It’s in the spirit of Eleanor Roosevelt that Human Rights Day 2016 will be observed with the theme “Stand up for someone’s rights today” on 10th December worldwide. The 68th commemoration marks the historic moment the United Nations adopted the Universal Declaration of Human Rights mapping out fundamental freedoms for all, something that Eleanor Roosevelt is remembered for as a driving force.
Mrs Roosevelt once said: “Where, after all, do universal human rights begin? In small places, close to home […] Unless these rights have meaning there, they have little meaning anywhere. Without concerted citizen action to uphold them close to home, we shall look in vain for progress in the larger world.”
The UN’s choice of theme this year comes as no coincidence in a year where conflict, hatred and extremism have gripped societies and people are fearful of where the world is headed. The UN itself reiterates: “Everywhere, it seems, anxieties are deepening. Humane values are under attack.”
The latest data from Freedom House shows that 2015 ranked the worst in a decade for freedom worldwide. This year 72 countries lost political rights and civil liberties, whilst 43 countries made gains. Freedom of expression and rule of law have made the largest shortfalls according to the research group.
Amnesty International draws similar conclusions in its 2015/16 Annual Report. Secretary General Salil Shetty warned “Your rights are in jeopardy: they are being treated with utter contempt by many governments around the world.” Amnesty monitored 160 countries in 2015 and found at least 113 countries arbitrarily limited freedom of expression and the press, 122 or more countries subjected people to torture or ill-treatment and war crimes were committed in at least 19 countries.
More people have been forcibly displaced now than in the aftermath of World War II. An average of 34,000 people were displaced every day last year, reaching a total of 65.3 million people by the end of 2015. As the Syrian civil war enters its fifth year now, Syrian refugees make up half the world’s displaced population combined with those fleeing Afghanistan and Somalia. New conflicts such as in Yemen and Burundi have contributed to the influx, but a UN study also attributed the falling rate of solutions being found for refugees as a problem.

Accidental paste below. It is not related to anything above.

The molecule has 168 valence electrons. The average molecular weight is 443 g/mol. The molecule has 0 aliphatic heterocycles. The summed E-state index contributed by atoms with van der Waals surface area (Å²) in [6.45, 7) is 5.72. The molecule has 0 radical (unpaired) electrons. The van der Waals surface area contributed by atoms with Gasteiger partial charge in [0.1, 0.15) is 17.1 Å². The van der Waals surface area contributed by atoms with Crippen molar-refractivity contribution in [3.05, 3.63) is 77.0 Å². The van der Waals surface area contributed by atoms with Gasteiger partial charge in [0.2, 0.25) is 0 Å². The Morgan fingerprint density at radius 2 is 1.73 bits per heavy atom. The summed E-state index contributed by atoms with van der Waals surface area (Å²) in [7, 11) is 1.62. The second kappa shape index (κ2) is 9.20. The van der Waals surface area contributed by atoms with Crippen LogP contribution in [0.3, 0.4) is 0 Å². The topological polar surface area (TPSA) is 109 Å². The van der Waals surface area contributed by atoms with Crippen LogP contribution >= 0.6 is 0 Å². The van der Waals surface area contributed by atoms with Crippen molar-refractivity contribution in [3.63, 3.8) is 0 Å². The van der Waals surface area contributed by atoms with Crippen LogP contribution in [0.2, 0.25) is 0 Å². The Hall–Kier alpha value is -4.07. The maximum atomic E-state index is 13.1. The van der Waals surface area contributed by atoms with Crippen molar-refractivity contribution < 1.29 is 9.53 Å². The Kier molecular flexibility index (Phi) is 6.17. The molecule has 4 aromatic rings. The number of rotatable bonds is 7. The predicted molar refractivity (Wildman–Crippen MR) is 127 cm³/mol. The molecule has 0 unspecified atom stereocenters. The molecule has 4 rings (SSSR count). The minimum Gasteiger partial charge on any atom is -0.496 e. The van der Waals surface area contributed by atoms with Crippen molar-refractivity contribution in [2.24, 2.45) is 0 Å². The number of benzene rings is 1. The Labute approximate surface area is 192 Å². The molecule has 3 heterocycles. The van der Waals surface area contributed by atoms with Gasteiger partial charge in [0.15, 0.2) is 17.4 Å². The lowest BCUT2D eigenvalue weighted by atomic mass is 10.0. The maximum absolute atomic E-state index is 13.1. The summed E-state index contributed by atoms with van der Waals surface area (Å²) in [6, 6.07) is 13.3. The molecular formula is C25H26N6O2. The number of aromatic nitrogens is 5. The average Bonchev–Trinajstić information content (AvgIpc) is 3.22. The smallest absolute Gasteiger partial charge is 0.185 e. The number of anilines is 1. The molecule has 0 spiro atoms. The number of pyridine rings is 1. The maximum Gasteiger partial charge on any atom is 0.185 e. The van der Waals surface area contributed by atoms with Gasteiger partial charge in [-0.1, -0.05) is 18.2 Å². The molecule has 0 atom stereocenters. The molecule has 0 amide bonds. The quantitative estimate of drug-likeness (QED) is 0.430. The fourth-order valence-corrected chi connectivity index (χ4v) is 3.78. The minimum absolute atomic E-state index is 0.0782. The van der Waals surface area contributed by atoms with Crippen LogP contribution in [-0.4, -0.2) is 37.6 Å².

There may be rising human rights challenges for the international community, but hopeful progress can also be found.
Whilst the ongoing crisis in Syria is now considered the worst humanitarian crisis of our time, there are people on the ground taking matters into their own hands. Since 2013 The Syria Civil Defence (SCD) has saved over 60,000 lives in rescue efforts after air strikes. Also known as the “White Helmets”, this group of around 3,000 volunteers include former bakers, engineers and carpenters who won the Right Livelihood Award 2016 last month for outstanding bravery and humanitarian engagement.
This year has also become the year Colombia achieved a peace deal with the Revolutionary Armed Forces of Colombia (FARC) after five decades of war, costing over 220,000 lives and displacing more than six million people. After four years of negotiations with FARC, a revised peace accord was given the greenlight by Colombia’s congress last week. President Santos won the 2016 Nobel Peace Prize for his commitment to ending one of the longest running armed insurgencies in the world.
Colombia also became the twenty-first country to legalise same-sex marriage this year, with Finland following close behind with its law coming into effect in 2017. Taiwan is likely to become the first Asian country to legalise gay marriage as social and political backing for it is growing, a bill is currently being debated in Taipei.
This month began with a shock election result in the Gambia as the smallest African nation removed President Yahya Jammeh from his twenty-two-year reign. Rights groups long scrutinised the eccentric leader for his repressive rule, which saw arrests, disappearances and torture of his critics including during the run up to this election. Whether or not President Jammeh will concede defeat is another story, having rejected the result this weekend, on the 10th December. But this is possibly the latest in a string of recent elections that have ousted “leaders for life” on the African continent.
Lastly, in the run up to Human Rights Day, UN Women have begun to “Orange the World” in sixteen days of activism to spread global awareness of gender-based violence which effects one in three women, and address the inadequate funding gap to combat it. Between International Day for the Elimination of Violence against Women and Human Rights Day, landmark buildings are lighting up orange and public events are being hosted from Serbia to Uganda. Countries such as China, Brazil, Pakistan and New Zealand have more recently introduced tougher laws addressing violence against women, and the increasing number of countries committed to end child marriage is seeing some progress in stopping the practice.
It is clear the world is far from perfect for its seven billion residents, but it is also clear from snapshots of human rights successes that change is possible. In the spirit of the former First Lady, the UN’s message this year delivers the reminder that big change can start with small action, and “it starts with each of us.”
Thumbnail Image: Human Rights Day celebrations in Paarl, South Africa 2013 | GovernmentZA
The views expressed in this article are those of the author and do not necessarily represent the views of Development in Action.
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